Yes, there is trouble in Gor.  No sooner has Tarl arrived then he’s being attacked by a bunch of barbarians on horseback.  The barbarians are led by the evil Sarm (played by Oliver Reed).  Much as with the case of Tarl Cabot, I think that once you name a child Sarm, you’ve pretty much guaranteed the way that his life is going to turn out.  Anyway, Tarl somehow survives being attacked by the barbarians.  He even manages to kill Sarm’s son, which leads to Sarm declaring that he wants Tarl dead.

Fortunately, Tarl is eventually rescued by another group of barbarians.  This group is led by Talena (Rebecca Ferratti) and she wants Tarl to help her rescue her father from Sarm’s fortress.  But how can Tarl help when he’s literally useless?  Don’t worry!  The good barbarians are willing to train Tarl.  One montage later, Tarl is now a master swordsman.  Now, all Tarl has to do is dress like a barbarian and then track down a little person who can serve as a guide to Sarm’s fortress!

And what a fortress it is!  Sarm may be evil but he likes to make sure that both his guests and his slaves have a good time.  Sarm welcomes Tarl to the fortress and even tries to recruit him over to his side.  (So apparently, Sarm’s over that whole “you killed my son” thing.)  Sarm understands that the best way to recruit Tarl is with a dance number!  As Sarm laughs lustfully, the slaves put on a show.  It’s somewhat out-of-place but at least it distracts from the rest of the film.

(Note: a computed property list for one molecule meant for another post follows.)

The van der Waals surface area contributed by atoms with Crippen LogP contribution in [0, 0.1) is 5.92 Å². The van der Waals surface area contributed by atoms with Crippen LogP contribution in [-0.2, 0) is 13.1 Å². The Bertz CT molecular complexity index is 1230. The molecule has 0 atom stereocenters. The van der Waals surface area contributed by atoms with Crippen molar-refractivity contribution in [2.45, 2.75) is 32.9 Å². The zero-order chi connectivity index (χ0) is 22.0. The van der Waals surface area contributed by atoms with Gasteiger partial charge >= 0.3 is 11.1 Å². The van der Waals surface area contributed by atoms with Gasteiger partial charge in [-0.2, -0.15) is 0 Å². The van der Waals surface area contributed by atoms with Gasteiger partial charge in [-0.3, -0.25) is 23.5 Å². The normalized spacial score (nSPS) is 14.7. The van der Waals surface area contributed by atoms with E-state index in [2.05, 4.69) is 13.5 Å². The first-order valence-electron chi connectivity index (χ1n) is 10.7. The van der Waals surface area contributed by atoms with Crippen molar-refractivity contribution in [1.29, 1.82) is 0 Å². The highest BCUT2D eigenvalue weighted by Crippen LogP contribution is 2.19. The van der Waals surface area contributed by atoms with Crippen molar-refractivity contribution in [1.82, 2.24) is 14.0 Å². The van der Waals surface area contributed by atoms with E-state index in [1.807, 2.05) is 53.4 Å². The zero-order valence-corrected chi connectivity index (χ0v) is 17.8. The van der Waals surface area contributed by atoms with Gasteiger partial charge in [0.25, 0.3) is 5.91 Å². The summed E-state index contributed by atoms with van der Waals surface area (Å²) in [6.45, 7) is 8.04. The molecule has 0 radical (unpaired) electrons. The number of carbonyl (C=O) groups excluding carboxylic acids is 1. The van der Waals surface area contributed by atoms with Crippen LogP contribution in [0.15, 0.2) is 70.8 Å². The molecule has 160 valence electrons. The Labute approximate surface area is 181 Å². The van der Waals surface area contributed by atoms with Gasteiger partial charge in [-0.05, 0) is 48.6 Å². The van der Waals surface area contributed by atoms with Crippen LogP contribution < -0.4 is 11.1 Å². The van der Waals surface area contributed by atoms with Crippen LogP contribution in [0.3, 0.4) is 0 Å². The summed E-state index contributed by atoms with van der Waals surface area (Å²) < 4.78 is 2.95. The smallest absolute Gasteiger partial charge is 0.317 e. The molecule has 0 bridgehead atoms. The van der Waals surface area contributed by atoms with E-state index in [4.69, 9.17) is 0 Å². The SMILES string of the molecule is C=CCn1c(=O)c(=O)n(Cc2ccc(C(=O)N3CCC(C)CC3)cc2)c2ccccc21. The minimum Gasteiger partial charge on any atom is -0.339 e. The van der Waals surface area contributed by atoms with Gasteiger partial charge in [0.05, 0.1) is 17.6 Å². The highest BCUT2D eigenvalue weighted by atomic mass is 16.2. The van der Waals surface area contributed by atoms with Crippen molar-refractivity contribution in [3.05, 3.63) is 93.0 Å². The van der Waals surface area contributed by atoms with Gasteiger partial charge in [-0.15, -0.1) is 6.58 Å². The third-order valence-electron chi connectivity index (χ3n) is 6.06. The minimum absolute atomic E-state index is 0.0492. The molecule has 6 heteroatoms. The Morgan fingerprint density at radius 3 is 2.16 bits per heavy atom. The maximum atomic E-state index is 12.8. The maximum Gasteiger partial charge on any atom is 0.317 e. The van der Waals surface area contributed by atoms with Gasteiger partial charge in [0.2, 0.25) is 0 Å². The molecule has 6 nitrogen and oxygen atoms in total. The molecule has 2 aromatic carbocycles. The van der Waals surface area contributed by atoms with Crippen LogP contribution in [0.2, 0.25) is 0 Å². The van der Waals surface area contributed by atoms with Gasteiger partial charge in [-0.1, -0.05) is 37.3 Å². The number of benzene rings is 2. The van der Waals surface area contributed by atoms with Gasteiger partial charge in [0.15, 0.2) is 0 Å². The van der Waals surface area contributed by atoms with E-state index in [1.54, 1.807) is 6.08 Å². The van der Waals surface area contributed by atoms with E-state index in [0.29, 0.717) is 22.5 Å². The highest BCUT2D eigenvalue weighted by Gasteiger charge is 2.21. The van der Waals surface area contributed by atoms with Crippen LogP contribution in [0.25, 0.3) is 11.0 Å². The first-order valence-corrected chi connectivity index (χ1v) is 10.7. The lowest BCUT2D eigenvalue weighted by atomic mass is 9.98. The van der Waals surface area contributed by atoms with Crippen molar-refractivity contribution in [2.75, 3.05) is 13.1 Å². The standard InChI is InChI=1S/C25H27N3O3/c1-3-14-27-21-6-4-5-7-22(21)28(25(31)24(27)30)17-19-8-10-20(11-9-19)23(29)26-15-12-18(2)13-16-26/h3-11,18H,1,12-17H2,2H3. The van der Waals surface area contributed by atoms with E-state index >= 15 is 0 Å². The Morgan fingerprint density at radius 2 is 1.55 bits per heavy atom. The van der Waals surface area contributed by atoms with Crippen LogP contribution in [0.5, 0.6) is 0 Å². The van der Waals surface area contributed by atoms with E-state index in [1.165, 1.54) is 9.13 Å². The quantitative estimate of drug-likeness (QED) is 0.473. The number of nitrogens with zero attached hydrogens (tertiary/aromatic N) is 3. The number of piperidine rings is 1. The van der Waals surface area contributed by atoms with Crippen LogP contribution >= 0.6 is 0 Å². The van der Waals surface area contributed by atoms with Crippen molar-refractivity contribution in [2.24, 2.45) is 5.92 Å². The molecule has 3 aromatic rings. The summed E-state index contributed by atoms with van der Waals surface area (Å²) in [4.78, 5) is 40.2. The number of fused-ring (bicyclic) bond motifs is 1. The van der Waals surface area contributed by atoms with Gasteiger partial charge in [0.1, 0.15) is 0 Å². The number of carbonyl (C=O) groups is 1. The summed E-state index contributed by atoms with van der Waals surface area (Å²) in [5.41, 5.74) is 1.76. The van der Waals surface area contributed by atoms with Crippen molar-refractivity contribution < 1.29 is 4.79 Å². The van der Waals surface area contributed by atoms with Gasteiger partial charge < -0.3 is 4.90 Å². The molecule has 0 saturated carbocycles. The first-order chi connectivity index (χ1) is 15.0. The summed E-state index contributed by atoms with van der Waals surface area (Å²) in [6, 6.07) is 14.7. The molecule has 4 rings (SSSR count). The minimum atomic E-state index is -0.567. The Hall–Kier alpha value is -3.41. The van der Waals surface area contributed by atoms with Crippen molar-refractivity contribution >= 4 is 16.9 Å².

Anyway, there’s a lot of problems with Gor but the main one is that the place itself just doesn’t seem like it’s worth all the trouble.  After spending years trying to figure out how to get to the planet, Tarl arrives and discovers that it’s basically the same desert that was used in almost every post-apocalyptic film made in the 80s and 90s.  (In fact, judging from John Carter, it’s still being used today.)  What I always wonder about this type of movie is 1) why is the other planet always full of humans who speak perfect English and 2) why do all of these planets feature a society that resembles that ancient Roman Empire?  Apparently, swords and arrows are literally universal weapons because they’re used on every planet in the universe.

When I first saw that this film starred Urbano Barberini, I assumed that it was going to turn out to be an Italian production.  (In the late 80s, there were several Italian films that featured barbarians fighting in post-apocalyptic landscapes.)  However, it turns out that Gor was a South African production, co-produced by the legendary Harry Alan Towers and directed by an American named Firtz Kiersch.  (Kiersch also directed the first film version of Children of the Corn.)  That said, the film itself is so ineptly dubbed and the production values are so low-budget that it would still be easy to mistake Gor for a film directed by Bruno Mattei or Claudio Fragasso.